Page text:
Moreover, India's sovereign debt denominated in foreign currencies was just 3.8% in 2018; China's is 14%. There is clearly enough room for New Delhi to increase its foreign currency denominated debt.
India needs an estimated $700 billion by 2022 to fix and upgrade its basic infrastructure; that money cannot be supplied by domestic savings alone, which are stagnating in any case.
Foreign currency debt will involve exchange risks for sure, but given the low inflation that is expected to continue and sufficient foreign exchange reserves, the extent of rupee depreciation should be lower than otherwise expected. Besides, part of the cost of hedging against currency risk would be met by saving on the coupon rates.
Global experience shows that most of the investment in capital intensive infrastructure development has to come from the government as it involves higher risks, lower returns and longer gestation periods. India's heavily indebted infrastructure companies are not in a position to commit large investments even though such investments will generate large externalities and hence are desirable.
The creation of world-class infrastructure has transformed the Chinese economy and made its businesses more efficient, productive and globally competitive. Given its global economic ambition and the current regime's focus on infrastructure, India should want to do something similar. India must tap global financial markets for this.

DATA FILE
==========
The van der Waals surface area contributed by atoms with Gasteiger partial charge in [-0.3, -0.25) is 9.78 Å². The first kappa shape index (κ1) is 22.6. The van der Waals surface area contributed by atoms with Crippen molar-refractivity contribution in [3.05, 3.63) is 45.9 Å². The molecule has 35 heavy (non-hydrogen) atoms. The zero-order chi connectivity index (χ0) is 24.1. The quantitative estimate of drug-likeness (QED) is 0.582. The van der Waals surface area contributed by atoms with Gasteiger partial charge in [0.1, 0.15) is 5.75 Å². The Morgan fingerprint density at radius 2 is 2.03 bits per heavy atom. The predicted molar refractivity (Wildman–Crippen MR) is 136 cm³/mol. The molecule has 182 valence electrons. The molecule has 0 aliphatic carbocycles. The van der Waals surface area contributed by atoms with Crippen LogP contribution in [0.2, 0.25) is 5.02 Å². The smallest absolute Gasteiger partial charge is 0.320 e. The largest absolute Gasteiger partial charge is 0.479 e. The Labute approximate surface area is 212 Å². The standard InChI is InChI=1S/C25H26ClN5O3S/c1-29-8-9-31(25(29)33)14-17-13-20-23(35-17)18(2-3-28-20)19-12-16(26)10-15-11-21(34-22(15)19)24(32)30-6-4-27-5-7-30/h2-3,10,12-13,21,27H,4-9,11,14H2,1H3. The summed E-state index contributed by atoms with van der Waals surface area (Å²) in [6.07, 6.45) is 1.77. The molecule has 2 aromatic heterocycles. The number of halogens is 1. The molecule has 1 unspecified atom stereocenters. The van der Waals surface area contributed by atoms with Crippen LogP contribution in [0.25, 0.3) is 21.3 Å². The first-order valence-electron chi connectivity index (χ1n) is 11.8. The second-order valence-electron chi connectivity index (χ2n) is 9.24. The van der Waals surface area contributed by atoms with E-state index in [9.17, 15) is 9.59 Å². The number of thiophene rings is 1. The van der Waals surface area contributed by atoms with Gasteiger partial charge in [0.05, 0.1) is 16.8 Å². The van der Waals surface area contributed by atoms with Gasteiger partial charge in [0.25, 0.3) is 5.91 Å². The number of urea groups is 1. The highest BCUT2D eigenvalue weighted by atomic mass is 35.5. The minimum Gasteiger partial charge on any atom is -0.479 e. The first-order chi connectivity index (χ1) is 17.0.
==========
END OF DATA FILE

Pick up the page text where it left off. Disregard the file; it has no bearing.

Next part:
Economists expect direct borrowing by a sovereign like India, with a low level of foreign currency debt, to be cheaper even after the cost of hedging. As such, sovereign bonds would set the benchmark or reference rate for corporate borrowers looking to tap global financial markets for low-cost financing.
So far, the Indian government has "captive" buyers such as banks, state-owned insurance companies, the Employee Provident Fund Organization and National Pension Scheme for its sovereign debt papers. In this scenario, the government can ignore fiscal prudence without consequence.
In contrast, foreign investors cannot be coerced into buying Indian debt papers and need to be wooed. That will bring fiscal discipline on the part of Indian government so it can keep its cost of borrowing lower and, in turn, will encourage good macroeconomic management.
As any rise in inflation will push up the actual cost of the government's foreign currency debts by putting pressure on the rupee exchange rate, the government will be more committed to keep inflation low.
In the present situation, raising $25 billon-$50 billion -- less than 2% of India's gross domestic product -- will not be difficult. However, on a long-term basis, India will need a permanent public debt management office which can have the big picture in mind while deciding on the currency mix of the country's overall borrowing.
In addition to risk management, the key responsibility of this body will be to engage with actual and prospective foreign investors, answering their tough questions on India's economic fundamentals as well as advising the government on how best to raise finances.
Further, to minimize the risk of borrowing in foreign currencies, initially such debt should be raised in moderation and money so raised used productively, rather than for meeting revenue deficits.
If all this can be managed, going for foreign currency denominated debt is a risk that India should take up.
Ritesh Kumar Singh is chief economist of Indonomics Consulting and a former assistant director of the Finance Commission of India.